Sunday, October 31, 2004

Prozac and baby mice

...or rats, depending on the reporting. More animal research on Prozac, with an unfortunate lack of details so far. It's hard to know how to assess this article (note, WebMD says "mice," but this article says "rats"):

"Rats given the drug for the first few weeks of life perform poorly on tasks designed to test their confidence and ability to deal with stress, says psychiatrist Jay Gingrich, who ran the study with his colleagues at Columbia University in New York.

"Gingrich's colleague Mark Ansorge assessed the rats' behaviour by placing them in a cross-shaped maze raised above the floor, a test that measures the willingness of the animals to explore an unusual environment. Adult rats dosed with Prozac early in life were less interested in venturing far from their starting point and spent less time moving around. Animal researchers take this behaviour as evidence of abnormal emotional development.

"Related tests revealed that rats given Prozac are also less willing to take risks to earn rewards such as food and take longer to escape unpleasant environments, a sign that they deal poorly with stress. The results were revealed on 26 October at the annual meeting of the Society for Neuroscience, held in San Diego, California. They will be published in the journal Science this week."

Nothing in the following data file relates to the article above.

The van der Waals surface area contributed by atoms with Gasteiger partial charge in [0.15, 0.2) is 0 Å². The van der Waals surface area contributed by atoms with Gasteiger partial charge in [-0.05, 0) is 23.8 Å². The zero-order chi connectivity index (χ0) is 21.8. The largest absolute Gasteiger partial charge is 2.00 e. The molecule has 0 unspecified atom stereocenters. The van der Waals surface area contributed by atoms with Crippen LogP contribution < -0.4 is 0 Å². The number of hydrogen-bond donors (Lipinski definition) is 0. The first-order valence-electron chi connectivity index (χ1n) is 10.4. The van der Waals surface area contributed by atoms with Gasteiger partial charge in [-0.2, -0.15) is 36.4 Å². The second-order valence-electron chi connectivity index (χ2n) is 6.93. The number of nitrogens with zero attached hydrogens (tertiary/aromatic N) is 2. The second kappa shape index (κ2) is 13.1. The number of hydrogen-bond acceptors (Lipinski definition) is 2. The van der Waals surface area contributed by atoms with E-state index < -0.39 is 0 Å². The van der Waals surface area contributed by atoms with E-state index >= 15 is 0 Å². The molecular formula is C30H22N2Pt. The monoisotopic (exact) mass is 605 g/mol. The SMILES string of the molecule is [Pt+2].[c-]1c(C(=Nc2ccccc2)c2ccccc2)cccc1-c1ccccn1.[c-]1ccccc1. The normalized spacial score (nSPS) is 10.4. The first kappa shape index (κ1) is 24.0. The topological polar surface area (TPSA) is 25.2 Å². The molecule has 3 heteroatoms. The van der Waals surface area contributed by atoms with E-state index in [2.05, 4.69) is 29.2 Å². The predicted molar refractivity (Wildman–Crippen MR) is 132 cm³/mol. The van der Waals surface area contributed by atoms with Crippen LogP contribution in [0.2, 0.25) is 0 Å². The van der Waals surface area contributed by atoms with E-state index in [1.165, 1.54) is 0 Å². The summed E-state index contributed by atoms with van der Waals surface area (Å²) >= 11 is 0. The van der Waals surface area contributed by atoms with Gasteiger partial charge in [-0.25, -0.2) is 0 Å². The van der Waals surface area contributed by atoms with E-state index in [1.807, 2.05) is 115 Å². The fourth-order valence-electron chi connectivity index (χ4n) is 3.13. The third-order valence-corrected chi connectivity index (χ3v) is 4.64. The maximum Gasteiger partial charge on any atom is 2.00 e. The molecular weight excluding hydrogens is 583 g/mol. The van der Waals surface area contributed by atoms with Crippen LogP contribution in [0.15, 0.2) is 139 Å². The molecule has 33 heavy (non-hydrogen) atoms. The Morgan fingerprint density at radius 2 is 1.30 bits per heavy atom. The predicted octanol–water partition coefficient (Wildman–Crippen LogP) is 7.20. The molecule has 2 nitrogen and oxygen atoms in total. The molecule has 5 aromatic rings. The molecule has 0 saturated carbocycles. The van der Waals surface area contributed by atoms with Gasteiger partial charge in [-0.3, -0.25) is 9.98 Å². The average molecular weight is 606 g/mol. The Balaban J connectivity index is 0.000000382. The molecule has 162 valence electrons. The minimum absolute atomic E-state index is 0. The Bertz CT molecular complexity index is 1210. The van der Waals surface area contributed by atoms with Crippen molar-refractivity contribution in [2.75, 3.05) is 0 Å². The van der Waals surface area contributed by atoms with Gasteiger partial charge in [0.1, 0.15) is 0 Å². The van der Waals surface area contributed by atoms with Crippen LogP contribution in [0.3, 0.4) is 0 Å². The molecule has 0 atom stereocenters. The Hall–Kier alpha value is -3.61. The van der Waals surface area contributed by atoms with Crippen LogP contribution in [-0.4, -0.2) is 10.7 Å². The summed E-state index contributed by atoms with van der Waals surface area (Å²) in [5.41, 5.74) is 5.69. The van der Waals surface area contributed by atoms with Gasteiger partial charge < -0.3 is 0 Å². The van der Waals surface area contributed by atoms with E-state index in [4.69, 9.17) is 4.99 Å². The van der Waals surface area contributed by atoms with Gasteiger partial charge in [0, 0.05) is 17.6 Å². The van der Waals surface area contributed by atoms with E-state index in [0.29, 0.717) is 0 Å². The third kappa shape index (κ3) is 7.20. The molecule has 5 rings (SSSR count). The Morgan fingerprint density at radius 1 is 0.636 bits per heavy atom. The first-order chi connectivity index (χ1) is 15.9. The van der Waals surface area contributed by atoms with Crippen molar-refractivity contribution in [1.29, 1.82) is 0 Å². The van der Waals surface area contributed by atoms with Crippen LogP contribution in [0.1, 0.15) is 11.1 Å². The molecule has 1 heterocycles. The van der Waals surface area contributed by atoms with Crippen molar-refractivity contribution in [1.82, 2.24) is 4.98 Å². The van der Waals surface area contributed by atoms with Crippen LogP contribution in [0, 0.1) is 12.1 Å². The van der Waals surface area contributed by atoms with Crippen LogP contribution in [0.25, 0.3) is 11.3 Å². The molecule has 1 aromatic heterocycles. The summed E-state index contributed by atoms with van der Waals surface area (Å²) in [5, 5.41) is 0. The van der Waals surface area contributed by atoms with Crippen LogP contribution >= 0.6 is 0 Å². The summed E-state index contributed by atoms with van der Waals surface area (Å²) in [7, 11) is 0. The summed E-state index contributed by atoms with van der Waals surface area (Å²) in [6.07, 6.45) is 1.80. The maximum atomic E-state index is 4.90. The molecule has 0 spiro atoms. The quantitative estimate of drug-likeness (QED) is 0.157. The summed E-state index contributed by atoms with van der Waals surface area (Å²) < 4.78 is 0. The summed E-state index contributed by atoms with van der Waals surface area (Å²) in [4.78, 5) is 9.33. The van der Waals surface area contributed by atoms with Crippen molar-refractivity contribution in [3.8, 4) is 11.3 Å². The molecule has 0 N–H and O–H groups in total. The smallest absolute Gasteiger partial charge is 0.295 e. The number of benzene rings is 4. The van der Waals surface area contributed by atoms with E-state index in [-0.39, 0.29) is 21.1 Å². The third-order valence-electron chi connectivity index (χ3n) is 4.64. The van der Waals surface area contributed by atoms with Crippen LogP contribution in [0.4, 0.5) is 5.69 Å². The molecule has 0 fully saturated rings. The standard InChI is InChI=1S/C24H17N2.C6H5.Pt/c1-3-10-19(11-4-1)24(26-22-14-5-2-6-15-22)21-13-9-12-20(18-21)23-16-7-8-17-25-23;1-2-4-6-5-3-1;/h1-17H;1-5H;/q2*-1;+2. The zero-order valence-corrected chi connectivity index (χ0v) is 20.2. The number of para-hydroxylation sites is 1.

I've always tried to emphasize to pregnant patients that we simply don't know about all possible effects of SSRI exposure. When we try to weigh the risks and benefits, we don't know all risks. What usually tips the balance: will there be a mother, and a baby, if we don't use a medicine like prozac? Will suicide or homicide be less likely with the medicine? Have all other options been explored?

I'm no researcher, but I'm not sure how you make the leap from rat behavior to rat emotions. I suppose that if the "risks" were actually risky for the non-medicated rats, such that some were injured by their risk-taking, then the survival rates of prozac-exposed rats might be higher. Just the fact that rat behavior changes, though, is enough to give me pause. We'll have to wait until the research is published this week. And for its real significance, as the article says, we'll have to wait until there is more research on humans who were exposed as fetuses. Our "cautious" prescribing behavior will become yet more cautious. Like the rats (or mice?) treated with prozac, I am exceedingly risk-averse.

(update - my google search reveals more articles saying "mice" than "rats.")

(another update: here's a link to the journal article.
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